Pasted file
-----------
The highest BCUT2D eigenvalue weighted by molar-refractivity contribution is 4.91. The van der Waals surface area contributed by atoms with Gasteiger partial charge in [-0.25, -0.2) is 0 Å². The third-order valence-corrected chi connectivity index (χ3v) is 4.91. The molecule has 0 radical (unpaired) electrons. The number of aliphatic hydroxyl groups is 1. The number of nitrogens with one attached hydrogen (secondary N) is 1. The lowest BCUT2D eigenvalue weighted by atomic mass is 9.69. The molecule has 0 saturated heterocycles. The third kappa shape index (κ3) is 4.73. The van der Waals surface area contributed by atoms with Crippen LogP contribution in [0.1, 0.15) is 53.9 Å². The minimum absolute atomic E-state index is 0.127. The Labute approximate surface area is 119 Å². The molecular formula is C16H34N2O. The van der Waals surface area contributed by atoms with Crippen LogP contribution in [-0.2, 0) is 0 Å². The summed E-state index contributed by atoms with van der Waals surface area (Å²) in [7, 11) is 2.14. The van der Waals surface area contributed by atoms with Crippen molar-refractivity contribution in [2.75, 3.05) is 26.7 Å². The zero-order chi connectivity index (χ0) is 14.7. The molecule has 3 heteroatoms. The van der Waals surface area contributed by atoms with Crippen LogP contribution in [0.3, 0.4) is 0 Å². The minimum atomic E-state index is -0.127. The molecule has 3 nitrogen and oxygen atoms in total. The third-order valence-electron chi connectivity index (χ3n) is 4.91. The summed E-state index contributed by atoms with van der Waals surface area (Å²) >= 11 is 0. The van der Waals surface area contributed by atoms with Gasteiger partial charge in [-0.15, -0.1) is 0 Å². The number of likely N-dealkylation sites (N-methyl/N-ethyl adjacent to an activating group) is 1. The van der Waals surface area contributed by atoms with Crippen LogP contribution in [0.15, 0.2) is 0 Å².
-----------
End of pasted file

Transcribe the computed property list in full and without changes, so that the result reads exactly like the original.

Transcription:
The highest BCUT2D eigenvalue weighted by molar-refractivity contribution is 4.91. The van der Waals surface area contributed by atoms with Gasteiger partial charge in [-0.25, -0.2) is 0 Å². The third-order valence-corrected chi connectivity index (χ3v) is 4.91. The molecule has 0 radical (unpaired) electrons. The number of aliphatic hydroxyl groups is 1. The number of nitrogens with one attached hydrogen (secondary N) is 1. The lowest BCUT2D eigenvalue weighted by atomic mass is 9.69. The molecule has 0 saturated heterocycles. The third kappa shape index (κ3) is 4.73. The van der Waals surface area contributed by atoms with Crippen LogP contribution in [0.1, 0.15) is 53.9 Å². The minimum absolute atomic E-state index is 0.127. The Labute approximate surface area is 119 Å². The molecular formula is C16H34N2O. The van der Waals surface area contributed by atoms with Crippen LogP contribution in [-0.2, 0) is 0 Å². The summed E-state index contributed by atoms with van der Waals surface area (Å²) in [7, 11) is 2.14. The van der Waals surface area contributed by atoms with Crippen molar-refractivity contribution in [2.75, 3.05) is 26.7 Å². The zero-order chi connectivity index (χ0) is 14.7. The molecule has 3 heteroatoms. The van der Waals surface area contributed by atoms with Crippen LogP contribution in [0.3, 0.4) is 0 Å². The minimum atomic E-state index is -0.127. The molecule has 3 nitrogen and oxygen atoms in total. The third-order valence-electron chi connectivity index (χ3n) is 4.91. The summed E-state index contributed by atoms with van der Waals surface area (Å²) >= 11 is 0. The van der Waals surface area contributed by atoms with Gasteiger partial charge in [-0.15, -0.1) is 0 Å². The number of likely N-dealkylation sites (N-methyl/N-ethyl adjacent to an activating group) is 1. The van der Waals surface area contributed by atoms with Crippen LogP contribution in [0.15, 0.2) is 0 Å².